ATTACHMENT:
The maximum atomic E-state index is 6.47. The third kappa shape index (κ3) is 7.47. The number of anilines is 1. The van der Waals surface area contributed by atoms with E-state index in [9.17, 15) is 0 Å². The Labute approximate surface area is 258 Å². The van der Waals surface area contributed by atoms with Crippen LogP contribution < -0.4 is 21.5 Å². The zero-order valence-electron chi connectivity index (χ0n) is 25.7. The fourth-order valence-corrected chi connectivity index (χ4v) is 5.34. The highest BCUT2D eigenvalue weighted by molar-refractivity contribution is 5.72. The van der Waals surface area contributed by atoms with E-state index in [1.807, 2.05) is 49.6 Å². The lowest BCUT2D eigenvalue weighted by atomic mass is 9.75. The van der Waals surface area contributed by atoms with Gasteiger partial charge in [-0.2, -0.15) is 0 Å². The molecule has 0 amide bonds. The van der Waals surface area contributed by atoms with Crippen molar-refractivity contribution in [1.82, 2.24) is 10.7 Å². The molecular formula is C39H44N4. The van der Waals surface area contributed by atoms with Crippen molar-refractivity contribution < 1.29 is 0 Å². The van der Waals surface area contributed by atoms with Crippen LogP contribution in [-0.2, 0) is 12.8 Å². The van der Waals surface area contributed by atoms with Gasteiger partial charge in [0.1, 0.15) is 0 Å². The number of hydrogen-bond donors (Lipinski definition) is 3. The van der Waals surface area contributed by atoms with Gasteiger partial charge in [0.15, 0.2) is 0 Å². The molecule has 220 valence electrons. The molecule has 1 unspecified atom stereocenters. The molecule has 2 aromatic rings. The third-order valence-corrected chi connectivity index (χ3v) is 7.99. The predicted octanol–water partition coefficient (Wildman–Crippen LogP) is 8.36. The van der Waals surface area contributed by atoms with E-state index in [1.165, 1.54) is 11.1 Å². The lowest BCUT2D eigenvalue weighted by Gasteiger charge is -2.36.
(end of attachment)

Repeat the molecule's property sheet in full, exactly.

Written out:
The maximum atomic E-state index is 6.47. The third kappa shape index (κ3) is 7.47. The number of anilines is 1. The van der Waals surface area contributed by atoms with E-state index in [9.17, 15) is 0 Å². The Labute approximate surface area is 258 Å². The van der Waals surface area contributed by atoms with Crippen LogP contribution < -0.4 is 21.5 Å². The zero-order valence-electron chi connectivity index (χ0n) is 25.7. The fourth-order valence-corrected chi connectivity index (χ4v) is 5.34. The highest BCUT2D eigenvalue weighted by molar-refractivity contribution is 5.72. The van der Waals surface area contributed by atoms with E-state index in [1.807, 2.05) is 49.6 Å². The lowest BCUT2D eigenvalue weighted by atomic mass is 9.75. The van der Waals surface area contributed by atoms with Gasteiger partial charge in [-0.2, -0.15) is 0 Å². The molecule has 0 amide bonds. The van der Waals surface area contributed by atoms with Crippen molar-refractivity contribution in [1.82, 2.24) is 10.7 Å². The molecular formula is C39H44N4. The van der Waals surface area contributed by atoms with Crippen molar-refractivity contribution < 1.29 is 0 Å². The van der Waals surface area contributed by atoms with Crippen LogP contribution in [-0.2, 0) is 12.8 Å². The van der Waals surface area contributed by atoms with Gasteiger partial charge in [0.1, 0.15) is 0 Å². The number of hydrogen-bond donors (Lipinski definition) is 3. The van der Waals surface area contributed by atoms with Gasteiger partial charge in [0.15, 0.2) is 0 Å². The molecule has 220 valence electrons. The molecule has 1 unspecified atom stereocenters. The molecule has 2 aromatic rings. The third-order valence-corrected chi connectivity index (χ3v) is 7.99. The predicted octanol–water partition coefficient (Wildman–Crippen LogP) is 8.36. The van der Waals surface area contributed by atoms with E-state index in [1.165, 1.54) is 11.1 Å². The lowest BCUT2D eigenvalue weighted by Gasteiger charge is -2.36.